'A Car Wreck Every Week': Football's Physical Cost
JACKI LYDEN, host:
Time now for sports.
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LYDEN: Pro football is a violent sport - there's no news there - but the effect of that violence became more newsworthy this week. A study commissioned by the National Football League shows that former pro players suffer from Alzheimer's Disease or other forms of dementia at a rate far greater than the general population.
We're joined now by Howard Bryant, senior writer for ESPN.com and ESPN the Magazine. And Howard, you've reported on this subject over the years. So do these finding surprise you?
Mr. HOWARD BRYANT (ESPN): No, they're not surprising at all. In fact, one of the things that has always come to light when you do these types of stories is how much the players recognize that the sport - especially offensive linemen -that the sport is going to take 10 or 15 years of quality time off of your life or end your life 10 or 15 years prematurely.
And the players pretty much to a man will say that that's the price of being a pro football player, and given the choice, knowing all of these details, they would do it again and do it again happily.
LYDEN: Well, is this a new phenomenon or was it just ignored or not reported in the past?
Mr. BRYANT: Well, I think it's certainly not a new phenomenon because the sport has always been a violent sport. And when you go back and look over the years, as long as they had been taking the temperature and the measure of the sport, they've known that if you're an offensive lineman in the game, your life expectancy is easily 15 years shorter than a regular average American male.
I think that the difference here is that the sport has become much more violent. The sport is faster, the sport is certainly more athletic than it's ever been, and what you having to deal with is harder hits. The game is just much faster and the players use their heads as projectiles. And as Bruce Smith used to say, that football is essentially a car crash every Sunday.
LYDEN: Well, we're a long way from leatherheads. I thought that technology and equipment had improved safety.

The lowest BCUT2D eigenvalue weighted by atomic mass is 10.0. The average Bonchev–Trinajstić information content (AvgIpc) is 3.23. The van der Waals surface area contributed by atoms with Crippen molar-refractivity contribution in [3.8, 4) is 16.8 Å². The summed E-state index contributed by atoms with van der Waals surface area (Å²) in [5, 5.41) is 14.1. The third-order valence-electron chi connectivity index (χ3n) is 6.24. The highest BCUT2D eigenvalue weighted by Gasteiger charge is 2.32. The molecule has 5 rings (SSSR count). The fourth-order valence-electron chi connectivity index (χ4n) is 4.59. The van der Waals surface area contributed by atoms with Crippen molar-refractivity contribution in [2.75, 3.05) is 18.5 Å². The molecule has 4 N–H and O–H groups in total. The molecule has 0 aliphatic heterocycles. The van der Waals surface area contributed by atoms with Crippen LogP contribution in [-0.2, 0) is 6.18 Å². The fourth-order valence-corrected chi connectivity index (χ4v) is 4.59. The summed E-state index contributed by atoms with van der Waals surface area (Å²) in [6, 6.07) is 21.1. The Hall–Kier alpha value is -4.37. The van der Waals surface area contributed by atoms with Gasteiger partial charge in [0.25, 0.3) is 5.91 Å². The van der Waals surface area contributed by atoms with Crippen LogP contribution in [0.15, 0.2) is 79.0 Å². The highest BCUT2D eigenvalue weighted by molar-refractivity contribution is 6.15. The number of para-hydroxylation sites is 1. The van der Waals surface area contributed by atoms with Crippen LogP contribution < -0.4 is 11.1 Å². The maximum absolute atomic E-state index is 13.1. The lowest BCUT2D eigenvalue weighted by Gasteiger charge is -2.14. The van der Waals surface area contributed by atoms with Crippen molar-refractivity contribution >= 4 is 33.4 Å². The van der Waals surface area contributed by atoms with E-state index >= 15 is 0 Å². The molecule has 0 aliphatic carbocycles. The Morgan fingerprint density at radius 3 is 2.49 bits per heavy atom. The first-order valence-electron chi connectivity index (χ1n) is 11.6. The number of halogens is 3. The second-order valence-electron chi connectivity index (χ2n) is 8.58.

Mr. BRYANT: Well, it's improved in terms of helping the players do their jobs. The helmets are supposed to protect you a little bit more but the flip side of having stronger equipment is a greater feeling of invincibility, is that you have players who - you don't have pudgy linebackers anymore. These guys are 6-3, 6-4, 6-5, and they're 265 pounds and they've got four or five percent body fat.
So there is this feeling of invincibility where they will smash into each other. And it's the nature of the sport. And also we glamorize it as well. In my network and even when the players are in their own meetings, the harder the hits, the more excited the players get and the more excited the fans get.
LYDEN: So this is going to be hard for players to shrug off - between ages 30 and 49, 90 percent greater rates amongst football players. What's the next mover for the NFL?
Mr. BRYANT: Well, I think the next move for the NFL is they're trying to soften the sport, especially when it comes to hitting the quarterback. They have put all different rules in place. And of course those rules are met with resistance because any type of rule that makes the sport less physical creates its own sort of problems.
And I think what the NFL is probably going to end up doing is nothing, because this is the nature of the sport. One of the linebackers, when I used to cover the Washington Redskins, Marcus Washington, used to always tell me when they would try to do things to soften the sport, they would say, hey, this isn't golf, it's football. If you don't want to do it, then maybe this isn't your game.
LYDEN: All right. Howard Bryant, senior writer for ESPN.com and ESPN the Magazine, thanks for being with us.
Mr. BRYANT: My pleasure.
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